As winter approaches many have retained ownership of calves, at least replacement heifers, and are making decisions on how to best improve income by retaining after weaning. Discussions will continue on the profitability of calf feds, backgrounding at 2.25-2.50 daily gain up to 800-900 pounds or wintering with a slower rate of gain with the intention of taking them to grass. When the decision was made to feed calves as calf feds corn was $5 or more per bushel, projected cost of gain in the feedlot was high and finished breakevens was relatively high. At that time, however, the fed cattle futures were much higher which gave some optimism of a good fed cattle market in the spring. That has all changed at this writing, but those that have calves on feed are pretty well committed, at least the cattle are, so if not already done so, some action to take advantage of purchasing corn below the cost of production should be considered.

For those that are backgrounding, cost of gain will favor those that are taking advantage of the cheap energy sources, primarily corn at harvest time. Today the cost of energy from corn is about 30 percent less than energy from good quality hay. I realize some are feeding hay that was harvested on the place and grains may need to be shipped in considerable distance. However, if the backgrounded cattle are in corn producing areas, in most cases today energy from corn will be cheaper than the current hay market. Feeding of corn silage and beef pulp may have prices locked in and committed, which may limit changes. The concern with feeding higher levels of corn or other energy sources, is the time old concern by the feeder that the cattle are too fleshy and won’t gain well and convert efficiently in the feedlot. As a consequence they will bid down on the cattle and you essentially give away the added gain. This is especially true if sold in the spring of the year when the thinner cattle, even though relatively heavy, are green enough to go back to grass. How many times have we seen grass cattle bring more per head than comparable cattle weighing 150-200 pounds more destined to go to the feedlot for finishing? It is a balancing act between keeping the gain high enough to keep cost of gain down and yet provide a backgrounded calf that has high market value. As a rule of thumb, if implanted steers gain in excess of 2.25-2.50 pounds daily (heifers perhaps .25 pounds less daily) body condition or fat will increase. If gaining less then a higher cost of gain may be experienced, however, backgrounding gains in excess of 2.75 daily may decrease value per pound when sold for finishing, so overall profitability will be less.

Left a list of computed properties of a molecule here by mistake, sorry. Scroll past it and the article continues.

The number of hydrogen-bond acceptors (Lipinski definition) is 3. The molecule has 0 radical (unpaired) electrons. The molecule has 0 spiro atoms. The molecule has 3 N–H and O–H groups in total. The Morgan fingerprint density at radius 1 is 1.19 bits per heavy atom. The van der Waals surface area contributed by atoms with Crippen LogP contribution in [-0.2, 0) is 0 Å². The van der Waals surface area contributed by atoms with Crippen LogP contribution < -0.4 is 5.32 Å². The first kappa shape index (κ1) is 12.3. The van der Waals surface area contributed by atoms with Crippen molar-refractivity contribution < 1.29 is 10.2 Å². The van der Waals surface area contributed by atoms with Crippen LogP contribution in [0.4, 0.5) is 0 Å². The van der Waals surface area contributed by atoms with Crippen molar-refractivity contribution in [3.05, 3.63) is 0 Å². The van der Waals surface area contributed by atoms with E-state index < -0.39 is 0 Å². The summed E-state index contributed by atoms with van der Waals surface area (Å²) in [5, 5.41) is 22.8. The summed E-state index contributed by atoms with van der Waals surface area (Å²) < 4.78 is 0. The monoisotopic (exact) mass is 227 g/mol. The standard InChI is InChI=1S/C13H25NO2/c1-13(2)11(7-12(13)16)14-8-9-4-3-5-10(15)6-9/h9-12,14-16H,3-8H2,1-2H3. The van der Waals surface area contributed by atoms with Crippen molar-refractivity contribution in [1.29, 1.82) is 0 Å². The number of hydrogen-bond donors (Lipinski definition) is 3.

Many question the proper rate of gain for calves going back to grass. In general, most believe that the past .33-.5 pound winter gain is too low, however, much gain over 1.25 pounds will produce big grass cattle if weaned in late October weighing 550 pounds. If we assume 200 days to grass from weaning and 1.25 daily winter gain then we will make a calf weigh 800 pounds at grass time, which is too heavy for most to take to grass. I mention this because I often hear it stated cattle need to gain in the 1.25 pound range during the winter. If this is desired or recommended, then one must start with lighter cattle or calculate gain for a shorter period of time or perhaps place on grass for less than 90 days. Some will winter at 1.25 and then split the cattle in late winter or early spring and program the lighter end to grass and heavier end to finish which works relatively well.

Implants have probably already been administered at this time but if not, unless you are seeking an “all natural” market, some gain, efficiency and dollars are being left on the table if the cattle are programmed to gain over 1.25-1.50 pounds or more daily. I feel ionophores should be a part of any wintering program. They not only improve gain and feed efficiency but also aid in reducing the incidence of coccidiosis, bloat and digestive upsets. Also, external parasites such as lice should be controlled. Most calves get poured at weaning and that will do a good job of controlling lice up to mid to late December but then the lice population will start to increase. If an insecticide product was used to control both external and internal parasites at weaning, such as Ivermectin, Dectomax or Cydectin, then I would only worry about controlling lice this winter, especially for confined cattle. If lice are left uncontrolled, gain may be cut 25-50 pounds per head, plus they are ugly and tear down fences. Controlling lice is one of the most cost effective practices you have available. I would recommend the same for cows.

Hope you all enjoyed a great Thanksgiving and took some time to reflect on your many blessings after a big beef dinner and if not – Beef, it’s what’s for Christmas dinner.